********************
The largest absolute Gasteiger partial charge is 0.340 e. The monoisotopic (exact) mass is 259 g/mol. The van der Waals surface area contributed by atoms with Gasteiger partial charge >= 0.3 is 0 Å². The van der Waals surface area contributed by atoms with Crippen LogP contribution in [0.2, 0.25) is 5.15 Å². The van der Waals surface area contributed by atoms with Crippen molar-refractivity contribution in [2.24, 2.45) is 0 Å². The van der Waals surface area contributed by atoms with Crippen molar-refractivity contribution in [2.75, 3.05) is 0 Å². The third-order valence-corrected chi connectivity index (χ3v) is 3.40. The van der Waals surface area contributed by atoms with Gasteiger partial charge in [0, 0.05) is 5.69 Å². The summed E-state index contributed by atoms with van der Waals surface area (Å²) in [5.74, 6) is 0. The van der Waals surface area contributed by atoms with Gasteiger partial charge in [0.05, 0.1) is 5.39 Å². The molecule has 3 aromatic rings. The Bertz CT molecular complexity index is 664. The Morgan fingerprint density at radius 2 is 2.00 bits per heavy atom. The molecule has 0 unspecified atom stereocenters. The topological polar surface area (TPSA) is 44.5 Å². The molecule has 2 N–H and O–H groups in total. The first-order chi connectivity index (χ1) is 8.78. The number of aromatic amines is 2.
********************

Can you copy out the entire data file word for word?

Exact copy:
The largest absolute Gasteiger partial charge is 0.340 e. The monoisotopic (exact) mass is 259 g/mol. The van der Waals surface area contributed by atoms with Gasteiger partial charge >= 0.3 is 0 Å². The van der Waals surface area contributed by atoms with Crippen LogP contribution in [0.2, 0.25) is 5.15 Å². The van der Waals surface area contributed by atoms with Crippen molar-refractivity contribution in [2.24, 2.45) is 0 Å². The van der Waals surface area contributed by atoms with Crippen molar-refractivity contribution in [2.75, 3.05) is 0 Å². The third-order valence-corrected chi connectivity index (χ3v) is 3.40. The van der Waals surface area contributed by atoms with Gasteiger partial charge in [0, 0.05) is 5.69 Å². The summed E-state index contributed by atoms with van der Waals surface area (Å²) in [5.74, 6) is 0. The van der Waals surface area contributed by atoms with Gasteiger partial charge in [0.05, 0.1) is 5.39 Å². The molecule has 3 aromatic rings. The Bertz CT molecular complexity index is 664. The Morgan fingerprint density at radius 2 is 2.00 bits per heavy atom. The molecule has 0 unspecified atom stereocenters. The topological polar surface area (TPSA) is 44.5 Å². The molecule has 2 N–H and O–H groups in total. The first-order chi connectivity index (χ1) is 8.78. The number of aromatic amines is 2.